Blogging for 28 days straight has been a little tough. There have been days that if I was not doing this challenge, I would not have created a post. I would have let myself get by with the excuse that I was too busy or too tired to blog.
But there is another reason. Sometimes you simply have nothing to say. Or like in real life, somedays you just don’t feel like talking to people. And to me, personal blogging is a conversation with others. So the days that I really struggled are the days where I just wanted to be inside my own head and not have to extend myself to talk to anyone one. When I blog, I imagine I’m speaking to someone. So if I’m not in the mood to “talk” it makes it hard for me to blog.
It’s like not wanting to go to the party that your friend is throwing but you feel like you have to go out of obligation to your friend!
The other thing is this: blogging or to blog is generally associated with writing. And in the current climate usually involves writing on a narrow topic or niche and generally to solve a particular problem unless it’s a news-oriented site then the point is to report the news. Whereas for me, I see blogging as a medium for self-expression and a vehicle for documenting your life. To me, a blog is like a public journal or diary where you capture your thoughts and observations about life in general and your own life in particular and share it with others. Personal blogs are like the watercoolers of the Internet – a place to gather to share stories about what you’ve been up to.
Stylistically, I’m partial to stream of consciousness, juxtapositions, and lyrical flow. And I’m also partial to using whichever medium feels best at the time, whether it’s writing, audio, video, drawing or photos and any combination thereof.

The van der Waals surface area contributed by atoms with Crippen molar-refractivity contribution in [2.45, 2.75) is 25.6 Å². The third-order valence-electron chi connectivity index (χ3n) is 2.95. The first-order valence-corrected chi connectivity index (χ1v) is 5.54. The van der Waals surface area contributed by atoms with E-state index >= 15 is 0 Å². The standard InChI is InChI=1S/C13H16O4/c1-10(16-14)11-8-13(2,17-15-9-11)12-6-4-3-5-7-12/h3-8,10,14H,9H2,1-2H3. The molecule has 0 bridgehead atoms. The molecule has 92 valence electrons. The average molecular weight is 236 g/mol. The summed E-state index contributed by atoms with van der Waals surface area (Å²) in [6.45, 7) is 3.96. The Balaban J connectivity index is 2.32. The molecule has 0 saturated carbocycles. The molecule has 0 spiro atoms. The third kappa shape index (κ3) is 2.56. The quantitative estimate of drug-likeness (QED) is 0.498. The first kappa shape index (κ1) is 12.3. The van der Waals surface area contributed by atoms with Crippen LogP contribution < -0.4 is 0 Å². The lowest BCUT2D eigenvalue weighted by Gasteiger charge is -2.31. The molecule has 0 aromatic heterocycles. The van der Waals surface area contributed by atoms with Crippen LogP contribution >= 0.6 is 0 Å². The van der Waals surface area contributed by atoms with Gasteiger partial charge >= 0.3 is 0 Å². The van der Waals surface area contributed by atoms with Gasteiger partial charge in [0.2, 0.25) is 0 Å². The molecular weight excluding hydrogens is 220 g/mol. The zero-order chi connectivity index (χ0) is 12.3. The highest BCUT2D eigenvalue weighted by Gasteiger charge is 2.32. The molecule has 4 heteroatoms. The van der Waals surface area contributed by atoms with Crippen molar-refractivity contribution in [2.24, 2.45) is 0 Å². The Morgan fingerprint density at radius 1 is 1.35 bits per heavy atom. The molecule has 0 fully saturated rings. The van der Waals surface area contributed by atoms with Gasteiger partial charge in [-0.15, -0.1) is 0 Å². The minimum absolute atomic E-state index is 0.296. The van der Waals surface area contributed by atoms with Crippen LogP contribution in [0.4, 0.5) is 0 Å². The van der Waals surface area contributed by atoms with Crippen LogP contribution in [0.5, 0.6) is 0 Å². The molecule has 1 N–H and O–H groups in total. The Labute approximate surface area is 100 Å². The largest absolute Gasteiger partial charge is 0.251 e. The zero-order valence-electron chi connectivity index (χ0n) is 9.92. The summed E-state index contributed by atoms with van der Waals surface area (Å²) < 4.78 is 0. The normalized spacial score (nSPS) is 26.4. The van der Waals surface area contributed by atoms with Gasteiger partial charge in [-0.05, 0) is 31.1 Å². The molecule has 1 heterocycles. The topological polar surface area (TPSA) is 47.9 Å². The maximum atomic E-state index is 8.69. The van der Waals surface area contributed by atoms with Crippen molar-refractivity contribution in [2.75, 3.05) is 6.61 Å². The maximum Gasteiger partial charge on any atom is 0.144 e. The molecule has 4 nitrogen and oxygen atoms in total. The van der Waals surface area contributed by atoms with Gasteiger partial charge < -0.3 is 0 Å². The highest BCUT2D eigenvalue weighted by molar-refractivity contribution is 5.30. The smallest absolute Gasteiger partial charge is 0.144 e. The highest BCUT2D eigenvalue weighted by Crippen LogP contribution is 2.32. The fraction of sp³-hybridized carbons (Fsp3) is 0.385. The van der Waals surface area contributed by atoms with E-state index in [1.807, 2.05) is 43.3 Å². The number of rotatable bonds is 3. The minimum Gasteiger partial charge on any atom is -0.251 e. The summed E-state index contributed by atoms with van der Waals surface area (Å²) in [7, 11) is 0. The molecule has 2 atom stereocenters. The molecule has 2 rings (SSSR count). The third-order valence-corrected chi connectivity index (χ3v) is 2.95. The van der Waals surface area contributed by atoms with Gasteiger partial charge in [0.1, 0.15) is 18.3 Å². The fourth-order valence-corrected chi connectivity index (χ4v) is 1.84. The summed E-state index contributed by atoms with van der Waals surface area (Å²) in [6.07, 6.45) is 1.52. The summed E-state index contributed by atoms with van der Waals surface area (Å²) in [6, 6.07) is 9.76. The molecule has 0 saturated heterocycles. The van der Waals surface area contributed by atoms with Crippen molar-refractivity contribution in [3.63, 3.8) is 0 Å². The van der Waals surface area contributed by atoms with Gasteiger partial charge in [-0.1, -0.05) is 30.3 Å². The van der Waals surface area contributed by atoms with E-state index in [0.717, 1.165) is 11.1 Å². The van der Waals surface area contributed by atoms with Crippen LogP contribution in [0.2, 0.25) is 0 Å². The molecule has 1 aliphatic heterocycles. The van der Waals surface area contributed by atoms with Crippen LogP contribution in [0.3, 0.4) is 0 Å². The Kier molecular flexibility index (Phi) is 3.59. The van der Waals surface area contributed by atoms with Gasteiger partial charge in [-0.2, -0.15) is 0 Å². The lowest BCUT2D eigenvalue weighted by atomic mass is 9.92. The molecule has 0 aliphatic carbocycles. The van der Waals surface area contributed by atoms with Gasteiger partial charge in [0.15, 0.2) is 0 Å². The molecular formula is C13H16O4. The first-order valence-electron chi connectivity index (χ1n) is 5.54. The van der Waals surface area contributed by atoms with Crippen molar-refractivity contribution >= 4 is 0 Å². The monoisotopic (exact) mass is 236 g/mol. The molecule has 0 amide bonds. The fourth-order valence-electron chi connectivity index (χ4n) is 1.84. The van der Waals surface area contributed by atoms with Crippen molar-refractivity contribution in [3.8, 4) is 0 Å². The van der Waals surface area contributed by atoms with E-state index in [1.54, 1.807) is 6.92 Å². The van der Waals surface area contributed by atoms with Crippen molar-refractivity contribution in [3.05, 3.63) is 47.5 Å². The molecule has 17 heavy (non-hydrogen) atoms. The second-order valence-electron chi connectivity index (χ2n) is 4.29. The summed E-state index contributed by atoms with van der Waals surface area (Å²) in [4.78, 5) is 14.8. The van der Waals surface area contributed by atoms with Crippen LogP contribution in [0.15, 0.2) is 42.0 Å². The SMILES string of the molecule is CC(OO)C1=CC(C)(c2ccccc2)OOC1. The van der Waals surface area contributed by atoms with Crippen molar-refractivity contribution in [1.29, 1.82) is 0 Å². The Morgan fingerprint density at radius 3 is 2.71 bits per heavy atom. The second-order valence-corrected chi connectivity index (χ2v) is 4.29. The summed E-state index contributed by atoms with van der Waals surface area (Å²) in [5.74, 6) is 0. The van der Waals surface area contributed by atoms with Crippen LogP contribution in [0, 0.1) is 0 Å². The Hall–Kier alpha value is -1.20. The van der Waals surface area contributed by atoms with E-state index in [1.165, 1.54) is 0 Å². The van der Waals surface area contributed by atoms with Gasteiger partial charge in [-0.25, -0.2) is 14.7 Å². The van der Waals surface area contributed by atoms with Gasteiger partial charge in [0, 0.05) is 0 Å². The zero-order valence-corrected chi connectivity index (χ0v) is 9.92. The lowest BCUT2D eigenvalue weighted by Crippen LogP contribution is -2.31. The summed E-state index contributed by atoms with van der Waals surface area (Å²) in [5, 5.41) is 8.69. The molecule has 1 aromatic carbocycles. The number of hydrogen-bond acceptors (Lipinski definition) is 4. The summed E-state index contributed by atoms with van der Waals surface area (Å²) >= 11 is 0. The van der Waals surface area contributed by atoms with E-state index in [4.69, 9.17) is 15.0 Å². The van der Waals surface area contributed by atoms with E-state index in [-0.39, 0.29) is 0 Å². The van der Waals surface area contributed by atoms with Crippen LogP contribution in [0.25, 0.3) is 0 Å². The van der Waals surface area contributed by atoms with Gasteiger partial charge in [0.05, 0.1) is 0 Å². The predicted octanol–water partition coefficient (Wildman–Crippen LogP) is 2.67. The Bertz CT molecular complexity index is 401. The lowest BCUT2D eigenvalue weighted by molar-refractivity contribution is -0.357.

I like the idea of and the fluidity of microblogging with platforms like Twitter, micro.blog, Mastodon, or Tumblr. The IndieWeb Movement, of course, is encouraging people to use their blogs in the same way as you would Twitter or Tumblr. If you’re using WordPress I’d recommend the indieAuth plugin which enable your blog with up 20 different post formats.
This creates a real sense of using your blog as a documentary tool.
I guess the best tip I can offer is to understand why you blog? Your ‘why’ will dictate the format most appropriate to use to achieve your why. I suspect it’s also about your perception of blogging, whether it’s a formal tool, or informal tool and whether you believe people will fnd what you have to say interesting or not. As a blogger, these are things you’ll have to recocile with yourself.
I just bought one of Hugh Macleod’s old books, Blogging in Your Underwear. It’s not his best work, but he makes some good motivational points about blogging and what it stands for or could stand for. He tells a little story about an interview he watched of Henry Rollins, the punk rocker and performance artist:
I was wtaching Henry Rollins being interviewed on TV by some clever media twinkie. Twinkie was criticising Rollins about his new work, saying something like, why did you do it this way, why didn’t you do it your old, normal way, will your fans approve of this new direction, yada yada, yada…Rollins just looked at Twinkie and said, ‘I thought rock ‘n’ roll was about Freedom…?
And that’s exactly what the Internet and blogging in about – Freedom, and using your computer instead of a guitar to share your truth!